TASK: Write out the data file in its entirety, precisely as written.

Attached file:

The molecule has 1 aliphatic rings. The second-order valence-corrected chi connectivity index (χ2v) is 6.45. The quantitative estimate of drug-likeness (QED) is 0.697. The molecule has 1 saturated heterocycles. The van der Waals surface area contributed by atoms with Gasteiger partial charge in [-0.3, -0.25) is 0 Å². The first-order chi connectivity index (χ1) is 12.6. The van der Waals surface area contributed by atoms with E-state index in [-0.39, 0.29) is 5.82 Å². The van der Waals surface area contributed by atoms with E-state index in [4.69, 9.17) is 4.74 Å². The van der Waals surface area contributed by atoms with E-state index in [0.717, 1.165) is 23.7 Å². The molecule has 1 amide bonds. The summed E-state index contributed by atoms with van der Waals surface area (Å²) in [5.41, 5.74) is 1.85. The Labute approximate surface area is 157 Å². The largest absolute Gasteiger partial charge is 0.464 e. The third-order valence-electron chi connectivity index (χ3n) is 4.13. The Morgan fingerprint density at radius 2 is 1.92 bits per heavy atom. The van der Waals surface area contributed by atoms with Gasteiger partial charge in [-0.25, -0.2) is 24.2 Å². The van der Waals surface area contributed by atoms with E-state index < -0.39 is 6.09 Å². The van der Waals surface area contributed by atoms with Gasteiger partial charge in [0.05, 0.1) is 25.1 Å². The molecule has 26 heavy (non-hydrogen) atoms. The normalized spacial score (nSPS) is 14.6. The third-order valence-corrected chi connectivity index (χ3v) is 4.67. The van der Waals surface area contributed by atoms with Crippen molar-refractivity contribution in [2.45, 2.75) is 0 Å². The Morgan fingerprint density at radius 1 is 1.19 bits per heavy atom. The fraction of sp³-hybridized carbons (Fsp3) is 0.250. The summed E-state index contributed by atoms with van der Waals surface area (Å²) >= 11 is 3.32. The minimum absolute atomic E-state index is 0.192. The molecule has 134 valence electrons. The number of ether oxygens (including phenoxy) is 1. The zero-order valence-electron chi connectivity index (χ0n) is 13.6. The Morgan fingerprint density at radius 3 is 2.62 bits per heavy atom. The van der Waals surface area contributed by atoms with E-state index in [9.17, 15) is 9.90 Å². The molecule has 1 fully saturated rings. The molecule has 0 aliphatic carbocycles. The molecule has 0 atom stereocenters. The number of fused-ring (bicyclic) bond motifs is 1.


The molecule has 1 aliphatic rings. The second-order valence-corrected chi connectivity index (χ2v) is 6.45. The quantitative estimate of drug-likeness (QED) is 0.697. The molecule has 1 saturated heterocycles. The van der Waals surface area contributed by atoms with Gasteiger partial charge in [-0.3, -0.25) is 0 Å². The first-order chi connectivity index (χ1) is 12.6. The van der Waals surface area contributed by atoms with E-state index in [-0.39, 0.29) is 5.82 Å². The van der Waals surface area contributed by atoms with E-state index in [4.69, 9.17) is 4.74 Å². The van der Waals surface area contributed by atoms with E-state index in [0.717, 1.165) is 23.7 Å². The molecule has 1 amide bonds. The summed E-state index contributed by atoms with van der Waals surface area (Å²) in [5.41, 5.74) is 1.85. The Labute approximate surface area is 157 Å². The largest absolute Gasteiger partial charge is 0.464 e. The third-order valence-electron chi connectivity index (χ3n) is 4.13. The Morgan fingerprint density at radius 2 is 1.92 bits per heavy atom. The van der Waals surface area contributed by atoms with Gasteiger partial charge in [-0.25, -0.2) is 24.2 Å². The van der Waals surface area contributed by atoms with E-state index < -0.39 is 6.09 Å². The van der Waals surface area contributed by atoms with Gasteiger partial charge in [0.05, 0.1) is 25.1 Å². The molecule has 26 heavy (non-hydrogen) atoms. The normalized spacial score (nSPS) is 14.6. The third-order valence-corrected chi connectivity index (χ3v) is 4.67. The van der Waals surface area contributed by atoms with Crippen molar-refractivity contribution in [2.45, 2.75) is 0 Å². The Morgan fingerprint density at radius 1 is 1.19 bits per heavy atom. The fraction of sp³-hybridized carbons (Fsp3) is 0.250. The summed E-state index contributed by atoms with van der Waals surface area (Å²) >= 11 is 3.32. The minimum absolute atomic E-state index is 0.192. The molecule has 134 valence electrons. The number of ether oxygens (including phenoxy) is 1. The zero-order valence-electron chi connectivity index (χ0n) is 13.6. The Morgan fingerprint density at radius 3 is 2.62 bits per heavy atom. The van der Waals surface area contributed by atoms with E-state index in [9.17, 15) is 9.90 Å². The molecule has 1 fully saturated rings. The molecule has 0 aliphatic carbocycles. The molecule has 0 atom stereocenters. The number of fused-ring (bicyclic) bond motifs is 1.